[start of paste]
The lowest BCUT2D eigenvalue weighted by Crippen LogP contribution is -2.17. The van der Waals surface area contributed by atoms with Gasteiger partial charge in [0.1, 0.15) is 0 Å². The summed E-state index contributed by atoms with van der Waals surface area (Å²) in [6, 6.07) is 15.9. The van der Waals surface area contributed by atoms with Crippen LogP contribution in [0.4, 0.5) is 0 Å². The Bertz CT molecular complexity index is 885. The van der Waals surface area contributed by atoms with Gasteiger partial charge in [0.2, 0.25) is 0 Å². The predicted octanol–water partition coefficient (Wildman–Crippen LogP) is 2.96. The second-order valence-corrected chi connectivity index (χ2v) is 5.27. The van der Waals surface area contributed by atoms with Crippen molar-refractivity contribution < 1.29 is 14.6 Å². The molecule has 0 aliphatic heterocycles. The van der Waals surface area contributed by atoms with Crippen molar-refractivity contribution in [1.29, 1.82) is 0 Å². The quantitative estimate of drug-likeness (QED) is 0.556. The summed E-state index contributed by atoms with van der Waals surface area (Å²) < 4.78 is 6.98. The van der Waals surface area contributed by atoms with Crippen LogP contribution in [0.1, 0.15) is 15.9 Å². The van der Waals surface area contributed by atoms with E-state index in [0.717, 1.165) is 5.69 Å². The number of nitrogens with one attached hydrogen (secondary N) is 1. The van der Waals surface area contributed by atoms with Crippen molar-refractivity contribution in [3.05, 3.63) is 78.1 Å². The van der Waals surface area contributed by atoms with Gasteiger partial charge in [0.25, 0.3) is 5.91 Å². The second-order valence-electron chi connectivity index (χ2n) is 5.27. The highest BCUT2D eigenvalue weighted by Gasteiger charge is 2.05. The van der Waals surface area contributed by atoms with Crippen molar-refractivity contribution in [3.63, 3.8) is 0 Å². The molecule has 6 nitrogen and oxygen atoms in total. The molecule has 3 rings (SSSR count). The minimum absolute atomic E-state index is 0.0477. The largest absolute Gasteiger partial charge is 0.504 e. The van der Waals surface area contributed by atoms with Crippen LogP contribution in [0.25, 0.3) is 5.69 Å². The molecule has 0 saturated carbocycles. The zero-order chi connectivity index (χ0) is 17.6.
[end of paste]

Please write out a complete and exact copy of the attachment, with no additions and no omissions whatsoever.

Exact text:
The lowest BCUT2D eigenvalue weighted by Crippen LogP contribution is -2.17. The van der Waals surface area contributed by atoms with Gasteiger partial charge in [0.1, 0.15) is 0 Å². The summed E-state index contributed by atoms with van der Waals surface area (Å²) in [6, 6.07) is 15.9. The van der Waals surface area contributed by atoms with Crippen LogP contribution in [0.4, 0.5) is 0 Å². The Bertz CT molecular complexity index is 885. The van der Waals surface area contributed by atoms with Gasteiger partial charge in [0.2, 0.25) is 0 Å². The predicted octanol–water partition coefficient (Wildman–Crippen LogP) is 2.96. The second-order valence-corrected chi connectivity index (χ2v) is 5.27. The van der Waals surface area contributed by atoms with Crippen molar-refractivity contribution < 1.29 is 14.6 Å². The molecule has 0 aliphatic heterocycles. The van der Waals surface area contributed by atoms with Crippen molar-refractivity contribution in [1.29, 1.82) is 0 Å². The quantitative estimate of drug-likeness (QED) is 0.556. The summed E-state index contributed by atoms with van der Waals surface area (Å²) < 4.78 is 6.98. The van der Waals surface area contributed by atoms with Crippen LogP contribution in [0.1, 0.15) is 15.9 Å². The van der Waals surface area contributed by atoms with E-state index in [0.717, 1.165) is 5.69 Å². The number of nitrogens with one attached hydrogen (secondary N) is 1. The van der Waals surface area contributed by atoms with Crippen molar-refractivity contribution in [3.05, 3.63) is 78.1 Å². The van der Waals surface area contributed by atoms with Gasteiger partial charge in [0.25, 0.3) is 5.91 Å². The second-order valence-electron chi connectivity index (χ2n) is 5.27. The highest BCUT2D eigenvalue weighted by Gasteiger charge is 2.05. The van der Waals surface area contributed by atoms with Crippen molar-refractivity contribution in [3.63, 3.8) is 0 Å². The molecule has 6 nitrogen and oxygen atoms in total. The molecule has 3 rings (SSSR count). The minimum absolute atomic E-state index is 0.0477. The largest absolute Gasteiger partial charge is 0.504 e. The van der Waals surface area contributed by atoms with Crippen LogP contribution in [0.25, 0.3) is 5.69 Å². The molecule has 0 saturated carbocycles. The zero-order chi connectivity index (χ0) is 17.6.